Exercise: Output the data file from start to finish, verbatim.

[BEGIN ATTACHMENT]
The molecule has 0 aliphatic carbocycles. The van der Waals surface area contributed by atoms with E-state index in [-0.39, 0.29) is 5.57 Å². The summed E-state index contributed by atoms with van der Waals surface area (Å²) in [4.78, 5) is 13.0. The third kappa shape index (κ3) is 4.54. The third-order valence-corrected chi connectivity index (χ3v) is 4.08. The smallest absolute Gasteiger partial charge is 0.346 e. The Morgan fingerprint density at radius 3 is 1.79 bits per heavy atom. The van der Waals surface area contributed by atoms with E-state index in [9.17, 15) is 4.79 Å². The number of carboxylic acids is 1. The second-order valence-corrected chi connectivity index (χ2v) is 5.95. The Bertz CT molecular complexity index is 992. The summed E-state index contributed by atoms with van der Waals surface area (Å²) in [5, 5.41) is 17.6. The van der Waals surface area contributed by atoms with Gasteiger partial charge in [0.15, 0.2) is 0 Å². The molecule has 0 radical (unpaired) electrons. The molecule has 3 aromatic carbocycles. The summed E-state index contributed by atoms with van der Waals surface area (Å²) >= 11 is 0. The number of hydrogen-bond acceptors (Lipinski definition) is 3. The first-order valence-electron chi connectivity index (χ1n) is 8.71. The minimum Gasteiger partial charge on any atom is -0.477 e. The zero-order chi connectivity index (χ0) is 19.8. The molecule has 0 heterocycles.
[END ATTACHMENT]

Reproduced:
The molecule has 0 aliphatic carbocycles. The van der Waals surface area contributed by atoms with E-state index in [-0.39, 0.29) is 5.57 Å². The summed E-state index contributed by atoms with van der Waals surface area (Å²) in [4.78, 5) is 13.0. The third kappa shape index (κ3) is 4.54. The third-order valence-corrected chi connectivity index (χ3v) is 4.08. The smallest absolute Gasteiger partial charge is 0.346 e. The Morgan fingerprint density at radius 3 is 1.79 bits per heavy atom. The van der Waals surface area contributed by atoms with E-state index in [9.17, 15) is 4.79 Å². The number of carboxylic acids is 1. The second-order valence-corrected chi connectivity index (χ2v) is 5.95. The Bertz CT molecular complexity index is 992. The summed E-state index contributed by atoms with van der Waals surface area (Å²) in [5, 5.41) is 17.6. The van der Waals surface area contributed by atoms with Gasteiger partial charge in [0.15, 0.2) is 0 Å². The molecule has 0 radical (unpaired) electrons. The molecule has 3 aromatic carbocycles. The summed E-state index contributed by atoms with van der Waals surface area (Å²) >= 11 is 0. The number of hydrogen-bond acceptors (Lipinski definition) is 3. The first-order valence-electron chi connectivity index (χ1n) is 8.71. The minimum Gasteiger partial charge on any atom is -0.477 e. The zero-order chi connectivity index (χ0) is 19.8. The molecule has 0 heterocycles.